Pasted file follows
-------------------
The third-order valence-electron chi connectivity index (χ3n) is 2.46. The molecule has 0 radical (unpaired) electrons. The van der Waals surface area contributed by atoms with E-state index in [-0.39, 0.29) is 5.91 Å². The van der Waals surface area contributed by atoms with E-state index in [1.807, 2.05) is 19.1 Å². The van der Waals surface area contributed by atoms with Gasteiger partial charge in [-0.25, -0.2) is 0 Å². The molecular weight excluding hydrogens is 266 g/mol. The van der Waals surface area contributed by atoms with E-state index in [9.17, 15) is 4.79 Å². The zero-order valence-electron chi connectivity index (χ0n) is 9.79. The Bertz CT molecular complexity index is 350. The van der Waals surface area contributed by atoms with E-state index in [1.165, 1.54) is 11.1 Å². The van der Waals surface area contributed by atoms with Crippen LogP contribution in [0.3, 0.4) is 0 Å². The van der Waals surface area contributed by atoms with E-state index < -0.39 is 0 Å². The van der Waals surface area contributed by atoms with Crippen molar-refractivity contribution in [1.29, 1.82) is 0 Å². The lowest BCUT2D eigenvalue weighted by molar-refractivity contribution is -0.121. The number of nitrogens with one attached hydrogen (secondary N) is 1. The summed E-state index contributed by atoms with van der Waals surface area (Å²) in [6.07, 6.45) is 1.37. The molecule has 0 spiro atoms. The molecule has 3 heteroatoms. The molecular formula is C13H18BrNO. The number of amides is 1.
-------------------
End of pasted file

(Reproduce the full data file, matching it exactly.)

The third-order valence-electron chi connectivity index (χ3n) is 2.46. The molecule has 0 radical (unpaired) electrons. The van der Waals surface area contributed by atoms with E-state index in [-0.39, 0.29) is 5.91 Å². The van der Waals surface area contributed by atoms with E-state index in [1.807, 2.05) is 19.1 Å². The van der Waals surface area contributed by atoms with Gasteiger partial charge in [-0.25, -0.2) is 0 Å². The molecular weight excluding hydrogens is 266 g/mol. The van der Waals surface area contributed by atoms with E-state index in [9.17, 15) is 4.79 Å². The zero-order valence-electron chi connectivity index (χ0n) is 9.79. The Bertz CT molecular complexity index is 350. The van der Waals surface area contributed by atoms with E-state index in [1.165, 1.54) is 11.1 Å². The van der Waals surface area contributed by atoms with Crippen LogP contribution in [0.3, 0.4) is 0 Å². The van der Waals surface area contributed by atoms with E-state index < -0.39 is 0 Å². The van der Waals surface area contributed by atoms with Crippen molar-refractivity contribution in [1.29, 1.82) is 0 Å². The lowest BCUT2D eigenvalue weighted by molar-refractivity contribution is -0.121. The number of nitrogens with one attached hydrogen (secondary N) is 1. The summed E-state index contributed by atoms with van der Waals surface area (Å²) in [6.07, 6.45) is 1.37. The molecule has 0 spiro atoms. The molecule has 3 heteroatoms. The molecular formula is C13H18BrNO. The number of amides is 1.